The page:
Safety Assessment Part 5: Identify hazards associated with emergency and non-routine situations
Sometimes things don’t go as planned, and workers have to follow emergency protocols or pivot on the fly to handle an out-of-the-ordinary situation. When emergencies happen, it breaks the routine and can create unfamiliar circumstances, making it all too easy to slip up.
Whether it’s a fire breaking out, a machine breaking down, or a chemical spill, an emergency changes the norm. Even an outbreak of disease as simple as the flu can put schedules into flux and tax workers who suddenly find themselves working in areas they are less familiar with or having to cover more hours, leading to exhaustion.
What new hazards pop up when this happens? Talk to your employees about non-routine situations that have happened and what challenges they faced. Ask them to help identify hazards. You might be surprised by what you learn.
Review your emergency procedures for any potential safety issues. Then, try to think of any and all potential emergencies and identify hazards that could pop up in your business. Here are a few suggested by OSHA:
- Fires and explosions
- Chemical releases
- Hazardous material spills
- Unexpected startups after planned or unplanned equipment shutdowns
- Nonroutine tasks, such as infrequently performed maintenance activities
- Structural collapse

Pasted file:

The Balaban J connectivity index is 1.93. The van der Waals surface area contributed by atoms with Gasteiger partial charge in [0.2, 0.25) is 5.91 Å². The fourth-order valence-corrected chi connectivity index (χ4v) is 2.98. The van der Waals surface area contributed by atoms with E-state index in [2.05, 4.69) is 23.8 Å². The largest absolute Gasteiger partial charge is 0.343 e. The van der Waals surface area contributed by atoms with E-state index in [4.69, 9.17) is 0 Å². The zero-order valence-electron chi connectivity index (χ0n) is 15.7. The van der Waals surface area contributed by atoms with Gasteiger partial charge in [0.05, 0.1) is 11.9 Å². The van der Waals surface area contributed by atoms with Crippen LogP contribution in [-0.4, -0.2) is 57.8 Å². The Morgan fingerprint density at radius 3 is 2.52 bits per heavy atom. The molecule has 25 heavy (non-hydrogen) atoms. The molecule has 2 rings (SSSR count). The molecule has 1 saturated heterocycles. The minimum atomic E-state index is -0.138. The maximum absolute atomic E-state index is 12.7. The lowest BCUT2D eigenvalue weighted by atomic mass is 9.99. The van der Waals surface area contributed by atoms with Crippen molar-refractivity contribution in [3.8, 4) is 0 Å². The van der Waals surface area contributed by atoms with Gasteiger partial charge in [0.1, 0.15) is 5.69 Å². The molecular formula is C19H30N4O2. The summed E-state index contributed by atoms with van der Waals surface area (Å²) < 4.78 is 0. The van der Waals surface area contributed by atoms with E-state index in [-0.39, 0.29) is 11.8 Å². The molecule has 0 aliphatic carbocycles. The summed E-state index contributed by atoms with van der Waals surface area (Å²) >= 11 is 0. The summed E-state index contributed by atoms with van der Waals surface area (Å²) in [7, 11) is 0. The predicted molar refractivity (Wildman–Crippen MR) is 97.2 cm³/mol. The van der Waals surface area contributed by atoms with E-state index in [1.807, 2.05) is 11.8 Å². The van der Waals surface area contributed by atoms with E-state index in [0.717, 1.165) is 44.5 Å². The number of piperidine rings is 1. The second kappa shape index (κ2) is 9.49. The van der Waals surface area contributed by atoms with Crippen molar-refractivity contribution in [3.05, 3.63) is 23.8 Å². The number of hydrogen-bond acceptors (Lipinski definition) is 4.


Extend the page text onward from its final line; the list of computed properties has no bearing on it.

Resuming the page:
- Disease outbreaks
- Weather emergencies and natural disasters
- Medical emergencies
- Workplace violence
Emergencies and non-routine situations change behaviors. Something as simple as a machine breaking down can cause distress as production goals, or even bonuses, become endangered. This can lead to rushing or even panic, which is not a safe work environment at all.
Use this easy-to-read Emergency Shut Off sign to make your Emergency Response message clear to employees and visitors.
Responding Instead of Reacting
These two words, “react” and “respond,” can make all the difference in an emergency. Simply put, when you react, you are moving on instinct. A reaction is a quick reply to a situation with little to no thought involved. A response, on the other hand, is a decision. Responding to an emergency situation means jumping into action with some foreknowledge of what is required.
To minimize the dangers of emergency or non-routine situations, you want workers to respond instead of reacting. The key to making that happen is to plan for all scenarios and train your employees to respond accordingly.
When you ponder each emergency scenario, consider things like evacuation routes, personnel shifts, and protective equipment. Then, implement the training required, so each employee knows exactly what they need to do if the unthinkable happens.
Life happens, and it’s not always pretty, but being prepared for the worst can make it a lot less daunting if it does come to pass and minimize the damage. It’s like those seatbelts in your car. You hope you never really need them, but it’s a good idea to put them on just in case.